‘Lies We Tell Ourselves’ – Robin Talley

Lies We Tell Ourselves


Sometimes a book comes along that makes you want to grab strangers in the street, thrust it under their noses and urge them to read it. This was one of those books.

‘Lies We Tell Ourselves’ is featured on the Carnegie 2016 Short-list, and deservedly so. It tells the story of Sarah, one of the first black students to be enrolled in the all-white Jefferson High. While the details are fictionalised, they are heavily rooted in fact and this, for me, was what gave the book its main impact. Reading about the traumas faced by the students enrolled on a daily basis was deeply disturbing – and it really makes the reader question their beliefs and attitudes.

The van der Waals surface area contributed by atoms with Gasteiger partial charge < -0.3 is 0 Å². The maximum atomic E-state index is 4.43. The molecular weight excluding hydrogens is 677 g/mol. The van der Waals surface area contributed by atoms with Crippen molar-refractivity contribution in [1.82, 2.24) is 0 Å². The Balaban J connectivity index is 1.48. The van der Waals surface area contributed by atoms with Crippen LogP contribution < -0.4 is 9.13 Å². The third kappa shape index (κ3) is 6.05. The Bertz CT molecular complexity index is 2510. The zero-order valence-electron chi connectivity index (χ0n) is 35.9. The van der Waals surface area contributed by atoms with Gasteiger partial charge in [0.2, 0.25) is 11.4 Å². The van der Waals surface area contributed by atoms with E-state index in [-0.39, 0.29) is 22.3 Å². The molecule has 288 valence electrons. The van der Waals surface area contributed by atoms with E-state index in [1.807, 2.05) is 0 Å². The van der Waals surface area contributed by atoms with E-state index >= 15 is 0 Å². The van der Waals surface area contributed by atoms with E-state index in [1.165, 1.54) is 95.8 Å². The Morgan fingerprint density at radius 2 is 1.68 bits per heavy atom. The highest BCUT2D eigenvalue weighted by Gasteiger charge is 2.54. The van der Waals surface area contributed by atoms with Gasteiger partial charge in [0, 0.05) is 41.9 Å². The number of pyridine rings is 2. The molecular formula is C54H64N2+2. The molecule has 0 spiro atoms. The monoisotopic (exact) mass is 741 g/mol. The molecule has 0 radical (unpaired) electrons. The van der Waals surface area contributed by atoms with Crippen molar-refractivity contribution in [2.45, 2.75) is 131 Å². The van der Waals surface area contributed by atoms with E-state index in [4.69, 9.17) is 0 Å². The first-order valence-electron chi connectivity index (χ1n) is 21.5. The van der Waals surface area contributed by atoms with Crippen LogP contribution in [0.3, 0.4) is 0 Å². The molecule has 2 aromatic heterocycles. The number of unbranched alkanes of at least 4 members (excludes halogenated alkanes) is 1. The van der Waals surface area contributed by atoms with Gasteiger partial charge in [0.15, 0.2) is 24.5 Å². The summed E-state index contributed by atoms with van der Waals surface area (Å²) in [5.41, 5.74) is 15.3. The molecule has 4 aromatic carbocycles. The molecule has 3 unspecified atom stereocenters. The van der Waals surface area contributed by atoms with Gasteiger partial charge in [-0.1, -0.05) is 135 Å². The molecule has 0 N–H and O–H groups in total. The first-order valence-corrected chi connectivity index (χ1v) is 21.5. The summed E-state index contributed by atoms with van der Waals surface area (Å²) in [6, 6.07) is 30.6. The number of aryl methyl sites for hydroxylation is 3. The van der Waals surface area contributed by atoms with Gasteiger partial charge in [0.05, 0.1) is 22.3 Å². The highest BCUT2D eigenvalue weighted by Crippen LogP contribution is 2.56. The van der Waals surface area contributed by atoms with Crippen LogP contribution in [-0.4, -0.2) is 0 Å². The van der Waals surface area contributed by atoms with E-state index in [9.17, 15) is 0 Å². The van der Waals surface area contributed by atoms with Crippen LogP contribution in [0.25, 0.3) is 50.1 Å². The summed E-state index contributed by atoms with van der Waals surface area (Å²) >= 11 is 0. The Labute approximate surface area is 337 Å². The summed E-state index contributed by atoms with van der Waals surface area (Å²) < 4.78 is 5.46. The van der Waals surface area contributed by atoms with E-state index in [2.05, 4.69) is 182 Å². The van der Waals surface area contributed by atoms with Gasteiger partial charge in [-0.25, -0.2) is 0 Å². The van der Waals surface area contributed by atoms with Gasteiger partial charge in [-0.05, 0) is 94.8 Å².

Upon first finishing the book I was awash with emotion. My initial thoughts veered between disgust, frustration, anger, respect and outrage. Talley highlighted just how amazing what some people go through to experience a basic human right is. As I read I felt more than little ashamed to be part of a cultural group that could ever think this kind of behaviour is acceptable.

Alongside the issue of racism, the story also focuses on the emotional impact on both female characters of coming to terms with their sexuality in a deeply religious context. Sarah was, for me, the stronger of the two main female characters. From the first time we see her trying to get into school to the day she leaves she shows compassion, intelligence and bravery. However, Linda was the character who seemed to grow and develop as she is challenged to question everything she has believed to be the truth.
Such an important book, in so many ways. I feel honoured to have read it.